Fox News Beats out MSNBC and CNN to Prematurely Report Nelson Mandela’s Death

NEW YORK – Yesterday, Fox News erroneously reported that Nelson Mandela—who is currently in critical condition after suffering a recurring lung infection—had died in a Pretoria hospital. The network quickly corrected the mistake, but executives are nonetheless boasting that they were “on the story first,” and are celebrating their triumph over cable-news rivals MSNBC and CNN.

An internal Fox News memo obtained by Newslo shows that network executives are encouraging their employees to take pride in their accomplishment. “This was one of the biggest stories of the year,” the memo, written by Fox News president Roger Ailes, reads in part. “And you should all be proud that OURS was the network that broke the scoop. Don’t let anyone tell you that this isn’t a HUGE deal just because Mandela isn’t actually dead.”

“Even if he lives another twenty years, we’ll always have those fifteen minutes of boosted ratings we earned by reporting his death,” Ailes continues. “Nobody can take those away from us.”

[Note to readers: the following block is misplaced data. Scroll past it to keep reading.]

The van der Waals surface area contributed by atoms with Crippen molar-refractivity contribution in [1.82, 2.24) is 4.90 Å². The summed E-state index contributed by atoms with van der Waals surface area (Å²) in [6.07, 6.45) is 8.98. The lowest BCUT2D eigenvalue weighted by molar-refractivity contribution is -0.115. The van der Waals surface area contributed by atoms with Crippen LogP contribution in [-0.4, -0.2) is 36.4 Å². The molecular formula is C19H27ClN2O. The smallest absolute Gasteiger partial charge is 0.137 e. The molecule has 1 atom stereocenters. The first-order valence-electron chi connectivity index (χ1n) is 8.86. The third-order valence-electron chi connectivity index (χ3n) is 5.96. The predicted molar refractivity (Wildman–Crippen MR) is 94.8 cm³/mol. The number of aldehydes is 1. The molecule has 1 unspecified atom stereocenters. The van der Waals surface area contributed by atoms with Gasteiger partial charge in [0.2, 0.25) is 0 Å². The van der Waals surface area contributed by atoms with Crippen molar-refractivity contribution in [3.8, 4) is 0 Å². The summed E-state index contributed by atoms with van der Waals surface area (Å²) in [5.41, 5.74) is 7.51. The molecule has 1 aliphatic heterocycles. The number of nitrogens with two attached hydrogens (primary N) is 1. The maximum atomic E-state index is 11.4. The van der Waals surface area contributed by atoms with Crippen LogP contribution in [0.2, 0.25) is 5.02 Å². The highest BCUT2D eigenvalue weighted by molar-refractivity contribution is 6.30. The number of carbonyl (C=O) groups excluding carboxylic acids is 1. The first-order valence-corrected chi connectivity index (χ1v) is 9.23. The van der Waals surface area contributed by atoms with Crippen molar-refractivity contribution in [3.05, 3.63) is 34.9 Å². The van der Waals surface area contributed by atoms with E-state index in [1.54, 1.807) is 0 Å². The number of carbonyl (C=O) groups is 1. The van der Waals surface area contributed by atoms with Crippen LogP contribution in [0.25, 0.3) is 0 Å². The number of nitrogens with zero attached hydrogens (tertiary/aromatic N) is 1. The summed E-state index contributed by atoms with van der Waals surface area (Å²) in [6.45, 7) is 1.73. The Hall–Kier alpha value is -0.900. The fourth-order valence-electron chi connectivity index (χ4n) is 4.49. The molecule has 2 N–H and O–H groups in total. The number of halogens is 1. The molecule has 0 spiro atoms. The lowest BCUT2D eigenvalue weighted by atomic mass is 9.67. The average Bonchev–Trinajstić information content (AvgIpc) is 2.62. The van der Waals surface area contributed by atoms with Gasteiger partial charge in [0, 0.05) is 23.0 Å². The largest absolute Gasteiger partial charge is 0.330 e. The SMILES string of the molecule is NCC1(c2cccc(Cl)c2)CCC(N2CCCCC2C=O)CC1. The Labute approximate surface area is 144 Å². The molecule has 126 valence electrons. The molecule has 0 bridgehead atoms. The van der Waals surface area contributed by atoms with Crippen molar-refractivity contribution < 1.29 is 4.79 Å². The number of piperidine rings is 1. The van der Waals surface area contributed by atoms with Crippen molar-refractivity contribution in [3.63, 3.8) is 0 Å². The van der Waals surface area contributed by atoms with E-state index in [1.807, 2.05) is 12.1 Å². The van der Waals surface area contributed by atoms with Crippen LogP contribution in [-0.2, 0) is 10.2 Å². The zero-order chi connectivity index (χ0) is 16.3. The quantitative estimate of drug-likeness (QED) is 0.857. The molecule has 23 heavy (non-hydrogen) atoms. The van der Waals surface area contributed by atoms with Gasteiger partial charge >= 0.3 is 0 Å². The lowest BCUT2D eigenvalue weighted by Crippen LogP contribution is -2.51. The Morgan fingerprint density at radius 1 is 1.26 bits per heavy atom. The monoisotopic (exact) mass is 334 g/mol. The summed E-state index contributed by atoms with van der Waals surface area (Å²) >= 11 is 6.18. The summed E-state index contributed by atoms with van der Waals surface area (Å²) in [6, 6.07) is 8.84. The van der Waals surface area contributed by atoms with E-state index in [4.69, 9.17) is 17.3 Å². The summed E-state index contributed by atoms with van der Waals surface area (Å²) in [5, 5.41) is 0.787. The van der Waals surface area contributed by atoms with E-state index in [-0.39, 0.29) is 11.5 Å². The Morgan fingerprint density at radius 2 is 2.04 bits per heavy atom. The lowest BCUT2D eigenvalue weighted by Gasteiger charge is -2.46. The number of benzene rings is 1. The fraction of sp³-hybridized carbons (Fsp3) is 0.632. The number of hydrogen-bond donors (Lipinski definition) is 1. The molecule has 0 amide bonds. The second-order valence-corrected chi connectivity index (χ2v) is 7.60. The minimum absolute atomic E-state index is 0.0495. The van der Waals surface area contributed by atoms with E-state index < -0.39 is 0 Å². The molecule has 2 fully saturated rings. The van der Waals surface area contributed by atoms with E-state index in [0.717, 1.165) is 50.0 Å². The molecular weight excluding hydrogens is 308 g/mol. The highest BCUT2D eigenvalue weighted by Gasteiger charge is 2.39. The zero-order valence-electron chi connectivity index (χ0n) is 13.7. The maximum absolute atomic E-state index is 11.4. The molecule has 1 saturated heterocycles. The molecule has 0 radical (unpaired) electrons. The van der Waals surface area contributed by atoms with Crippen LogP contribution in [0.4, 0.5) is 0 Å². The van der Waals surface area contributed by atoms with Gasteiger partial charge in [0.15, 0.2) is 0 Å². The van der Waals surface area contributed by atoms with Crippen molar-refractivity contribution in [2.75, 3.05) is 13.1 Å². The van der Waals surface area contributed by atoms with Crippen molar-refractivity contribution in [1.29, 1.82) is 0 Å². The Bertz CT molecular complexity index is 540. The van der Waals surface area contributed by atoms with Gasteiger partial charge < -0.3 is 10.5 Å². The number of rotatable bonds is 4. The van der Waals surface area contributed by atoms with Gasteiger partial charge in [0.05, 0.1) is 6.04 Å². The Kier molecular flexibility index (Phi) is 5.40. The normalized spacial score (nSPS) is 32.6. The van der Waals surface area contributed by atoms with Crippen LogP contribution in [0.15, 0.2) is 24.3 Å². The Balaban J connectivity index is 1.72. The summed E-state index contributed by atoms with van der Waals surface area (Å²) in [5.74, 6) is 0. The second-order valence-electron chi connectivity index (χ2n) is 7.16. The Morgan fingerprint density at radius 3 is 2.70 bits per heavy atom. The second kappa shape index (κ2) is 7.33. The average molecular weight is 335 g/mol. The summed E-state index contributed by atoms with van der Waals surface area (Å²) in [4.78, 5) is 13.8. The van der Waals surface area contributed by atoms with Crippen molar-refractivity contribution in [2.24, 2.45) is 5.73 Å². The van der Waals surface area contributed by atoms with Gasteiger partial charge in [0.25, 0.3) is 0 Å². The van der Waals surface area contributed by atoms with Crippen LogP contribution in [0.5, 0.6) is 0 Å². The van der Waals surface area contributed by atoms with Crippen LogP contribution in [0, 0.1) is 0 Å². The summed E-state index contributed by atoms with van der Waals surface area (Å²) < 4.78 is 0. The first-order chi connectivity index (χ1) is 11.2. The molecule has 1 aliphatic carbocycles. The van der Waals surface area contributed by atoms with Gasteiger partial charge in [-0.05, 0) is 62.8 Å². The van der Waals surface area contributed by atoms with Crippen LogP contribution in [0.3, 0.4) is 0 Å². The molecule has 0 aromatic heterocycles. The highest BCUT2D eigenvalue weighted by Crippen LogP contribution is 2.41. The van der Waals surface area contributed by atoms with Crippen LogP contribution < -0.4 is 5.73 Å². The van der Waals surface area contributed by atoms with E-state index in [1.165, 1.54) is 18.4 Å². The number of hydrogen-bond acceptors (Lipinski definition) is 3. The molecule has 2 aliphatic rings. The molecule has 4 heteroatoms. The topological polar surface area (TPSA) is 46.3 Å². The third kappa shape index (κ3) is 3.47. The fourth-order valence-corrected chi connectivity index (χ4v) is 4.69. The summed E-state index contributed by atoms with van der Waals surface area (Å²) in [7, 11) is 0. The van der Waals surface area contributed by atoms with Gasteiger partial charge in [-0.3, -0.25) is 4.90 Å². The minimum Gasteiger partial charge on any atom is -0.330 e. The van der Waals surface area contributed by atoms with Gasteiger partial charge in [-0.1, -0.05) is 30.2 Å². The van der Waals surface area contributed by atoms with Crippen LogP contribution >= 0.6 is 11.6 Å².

According to Jacob Barry, professor of media studies at NYU, this isn’t the first time an incident like this has occurred. “Last year, both Fox and CNN reported that the Supreme Court had ruled ObamaCare [i.e. the Affordable Care Act] unconstitutional, which, of course, was the exact opposite of the truth,” Barry told Newslo. “Back in 2003, [Fox News anchor] Shepard Smith incorrectly announced the death of Pope John Paul II. Oh, and one time accidentally published a pre-written obituary for Nelson Mandela. The list goes on and on. Don’t even get me started on all the Boston Marathon reports that turned out to be bullshit.”

“The guiding ethos seems to be: Better to be first than be right,” Barry said.

“It’s really exciting,” said Fox News anchor Megyn Kelly. “Breaking stories is why I got into this business. Actually, breaking stories first is why I got into this business. People always talk about ‘accuracy’ and ‘journalistic standards,’ but these days, you can’t wait for something to actually happen before reporting it. Otherwise, someone else might beat you to it by a few seconds.”

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